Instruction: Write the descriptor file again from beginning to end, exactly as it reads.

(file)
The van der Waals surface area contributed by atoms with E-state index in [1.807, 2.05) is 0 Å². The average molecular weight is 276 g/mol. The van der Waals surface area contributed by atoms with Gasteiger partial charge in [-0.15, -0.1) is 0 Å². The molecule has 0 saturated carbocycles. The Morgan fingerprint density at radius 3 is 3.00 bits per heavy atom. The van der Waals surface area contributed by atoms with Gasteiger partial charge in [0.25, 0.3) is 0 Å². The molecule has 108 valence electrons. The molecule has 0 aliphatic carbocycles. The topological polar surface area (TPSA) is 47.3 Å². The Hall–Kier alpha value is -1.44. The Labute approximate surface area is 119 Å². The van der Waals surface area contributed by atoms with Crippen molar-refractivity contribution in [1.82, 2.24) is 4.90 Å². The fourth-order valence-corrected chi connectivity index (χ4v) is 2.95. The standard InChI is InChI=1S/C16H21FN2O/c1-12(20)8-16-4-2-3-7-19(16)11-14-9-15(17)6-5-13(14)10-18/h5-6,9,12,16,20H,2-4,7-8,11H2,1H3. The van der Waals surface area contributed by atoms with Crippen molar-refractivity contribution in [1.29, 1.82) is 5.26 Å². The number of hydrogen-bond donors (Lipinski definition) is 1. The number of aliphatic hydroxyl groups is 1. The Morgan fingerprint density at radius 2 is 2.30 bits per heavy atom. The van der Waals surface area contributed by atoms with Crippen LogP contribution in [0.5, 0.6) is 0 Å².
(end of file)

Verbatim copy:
The van der Waals surface area contributed by atoms with E-state index in [1.807, 2.05) is 0 Å². The average molecular weight is 276 g/mol. The van der Waals surface area contributed by atoms with Gasteiger partial charge in [-0.15, -0.1) is 0 Å². The molecule has 0 saturated carbocycles. The Morgan fingerprint density at radius 3 is 3.00 bits per heavy atom. The van der Waals surface area contributed by atoms with Gasteiger partial charge in [0.25, 0.3) is 0 Å². The molecule has 108 valence electrons. The molecule has 0 aliphatic carbocycles. The topological polar surface area (TPSA) is 47.3 Å². The Hall–Kier alpha value is -1.44. The Labute approximate surface area is 119 Å². The van der Waals surface area contributed by atoms with Crippen molar-refractivity contribution in [1.82, 2.24) is 4.90 Å². The fourth-order valence-corrected chi connectivity index (χ4v) is 2.95. The standard InChI is InChI=1S/C16H21FN2O/c1-12(20)8-16-4-2-3-7-19(16)11-14-9-15(17)6-5-13(14)10-18/h5-6,9,12,16,20H,2-4,7-8,11H2,1H3. The van der Waals surface area contributed by atoms with Crippen molar-refractivity contribution in [1.29, 1.82) is 5.26 Å². The number of hydrogen-bond donors (Lipinski definition) is 1. The number of aliphatic hydroxyl groups is 1. The Morgan fingerprint density at radius 2 is 2.30 bits per heavy atom. The van der Waals surface area contributed by atoms with Crippen LogP contribution in [0.5, 0.6) is 0 Å².